Stay! Problems with Meditation
I’ll be the first one to admit that meditation isn’t easy for me. Usually, the problem is about distractions, or at least that’s what I tell myself. Here are some of my thoughts that distract me from my morning meditation:
- Chucky wants me to play ball again. I can’t meditate when he throws his ball into my lap and barks at me! I give up!
- I can’t seem to get my breath under control. When I take a deep breath my heart starts racing. I don’t feel calm at all. I give up!
- Oh, I was going to make a slow cooker dinner tonight. Since it takes 10 hours in the crockpot, I better make it now. I give up!
- My back hurts in this position. I can’t get comfortable. I give up!
- I just spent the last 3 minutes thinking about my conversation with Susie. Why can’t I just let it go? Why can’t I just focus on my breath? I give up!
Do you have problems with meditation? I am committed to making meditation an integral part of my mindful journey in my retirement life. But who ever thought just sitting could be this difficult?
It is interesting that we often refer to these distractions as “problems.” According to Sarah Rudell Beach, blogger at Left Brain Buddha.com, there are no real “problems” in meditation. A problem is only a “problem” when we perceive it that way. Sarah goes on to say, “…meditation is a great way to help us reframe how we interpret and react to our experiences, especially the ones we judge as “negative.” So, let’s take a look at a few of the most common “problems” with meditation that aren’t really problems!
Body Aches and Pains
I put this distraction at the top of my list because as we get older, aches and pains can get more pronounced. For me, arthritis makes sitting or lying on a floor cushion very uncomfortable. Recently, I attended a group meditation session at a local yoga studio. The instructor asked us all to arrange our floor mats in such a way that would be comfortable for lying down. While everyone else was lying down comfortably in a matter of seconds, I was still fumbling with my mat and pillows five minutes into the guided meditation. Finally, I got up and brought a chair over to my spot. We can get so focused on relieving pain that we don’t benefit from the meditation. I’m learning instead just to acknowledge and be aware of the pain. Think to yourself, “To the best of my ability, let me be with this pain and learn from it.” (Ralph Sovik, Yoga International, 2014). Also, give yourself permission to make adjustments as you need to.
I am continually surprised by the misconception that meditation is about emptying your mind or getting rid of negative or distracting thoughts. The reality is that as long as you are alive, you will have thoughts while you meditate. The difference is that you don’t need to dwell on the thought; you just need to observe it, then refocus on your breath. Sarah Rudell Beach suggests using “anchor words” to label the type of thought you’re having. For example, “I’m judging myself when I think about that conversation with Susie.” I can then let this distracting thought go. Other anchor words might include “worrying,” “planning,” or simply “thinking.” (Beach, www.huffingtonpost.com/sarah-rudell-beach-/meditation-practice_b_5519349.html, 2014)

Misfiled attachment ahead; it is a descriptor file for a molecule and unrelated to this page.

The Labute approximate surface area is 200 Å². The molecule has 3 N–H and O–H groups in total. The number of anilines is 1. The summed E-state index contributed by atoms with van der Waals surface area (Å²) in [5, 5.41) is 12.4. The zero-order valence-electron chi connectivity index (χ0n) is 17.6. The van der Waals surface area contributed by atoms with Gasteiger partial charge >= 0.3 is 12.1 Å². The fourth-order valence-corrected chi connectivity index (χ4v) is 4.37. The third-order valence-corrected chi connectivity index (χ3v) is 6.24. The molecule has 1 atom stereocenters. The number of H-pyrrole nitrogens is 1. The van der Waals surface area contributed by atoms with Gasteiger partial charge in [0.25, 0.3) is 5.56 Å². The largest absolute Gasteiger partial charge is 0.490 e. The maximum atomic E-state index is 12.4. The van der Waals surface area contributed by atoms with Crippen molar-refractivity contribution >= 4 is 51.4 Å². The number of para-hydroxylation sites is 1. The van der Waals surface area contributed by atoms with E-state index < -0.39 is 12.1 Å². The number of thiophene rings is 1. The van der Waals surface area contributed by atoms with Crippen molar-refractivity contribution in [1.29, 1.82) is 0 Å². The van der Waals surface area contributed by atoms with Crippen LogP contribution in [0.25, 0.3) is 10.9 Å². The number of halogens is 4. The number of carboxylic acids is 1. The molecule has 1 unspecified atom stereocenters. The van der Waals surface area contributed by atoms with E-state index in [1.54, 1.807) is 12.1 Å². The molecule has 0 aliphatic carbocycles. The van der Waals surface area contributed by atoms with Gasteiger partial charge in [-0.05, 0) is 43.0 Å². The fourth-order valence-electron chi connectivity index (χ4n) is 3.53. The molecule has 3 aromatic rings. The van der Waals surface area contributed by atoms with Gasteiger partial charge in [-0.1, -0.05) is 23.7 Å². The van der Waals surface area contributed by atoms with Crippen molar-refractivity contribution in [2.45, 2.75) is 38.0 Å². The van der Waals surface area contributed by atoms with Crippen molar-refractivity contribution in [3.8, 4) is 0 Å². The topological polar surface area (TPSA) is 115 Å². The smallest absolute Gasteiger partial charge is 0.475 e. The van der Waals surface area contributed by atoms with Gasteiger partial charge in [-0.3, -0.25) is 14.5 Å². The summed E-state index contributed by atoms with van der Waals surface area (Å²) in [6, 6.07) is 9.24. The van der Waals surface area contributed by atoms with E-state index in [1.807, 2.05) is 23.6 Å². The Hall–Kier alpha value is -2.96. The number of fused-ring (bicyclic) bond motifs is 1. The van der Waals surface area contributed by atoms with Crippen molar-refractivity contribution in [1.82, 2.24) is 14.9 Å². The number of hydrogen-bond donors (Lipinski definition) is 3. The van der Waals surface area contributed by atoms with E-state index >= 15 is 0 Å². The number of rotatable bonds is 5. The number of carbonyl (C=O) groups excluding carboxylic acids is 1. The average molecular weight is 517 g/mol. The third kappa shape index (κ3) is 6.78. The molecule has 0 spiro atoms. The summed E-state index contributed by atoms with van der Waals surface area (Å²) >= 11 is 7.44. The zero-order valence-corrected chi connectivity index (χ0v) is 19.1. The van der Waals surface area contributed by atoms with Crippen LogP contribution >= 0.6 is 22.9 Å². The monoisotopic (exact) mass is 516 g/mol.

There are several types of mental agitation. Maybe you’re worried about a family or work issue. Or maybe your thoughts are jumping around aimlessly. I also put boredom into this category. I’ve heard people say they gave up on meditation because it was boring. Boredom can be experienced for a variety of reasons – but in today’s world, we are so accustomed to overstimulation from technology that being quiet and still for twenty minutes can seem excruciating. It was a major shift for me to move from the hectic, deadline-driven life I led outside Washington, D.C. to Maryland’s Eastern Shore. For the first few months, I wanted to be “doing” something all the time. As time went on, I began to rediscover the joy of observing nature, playing with my dogs, going to the park, and reading a long book. Yes, I still love to google everything, but I equally enjoy quiet, both mentally and physically. When meditating, we have the opportunity to increase our awareness of each moment and notice its effect on us. That doesn’t sound boring to me!
By Pema Chödrön
In meditation, we discover our inherent restlessness.
Sometimes we get up and leave.
Sometimes we sit there but our bodies wiggle and squirm and our minds go far away.
This can be so uncomfortable that we feel’s it’s impossible to stay.
Yet this feeling can teach us not just about ourselves but what it is to be human
…we really don’t want to stay with the nakedness of our present experience.
It goes against the grain to stay present.
These are the times when only gentleness and a sense of humor can give us the strength to settle down
…so whenever we wander off, we gently encourage ourselves to “stay” and settle down.
Are we experiencing restlessness? Stay!
Are fear and loathing out of control? Stay!
Aching knees and throbbing back? Stay!
What’s for lunch? Stay!
I can’t stand this another minute! Stay!””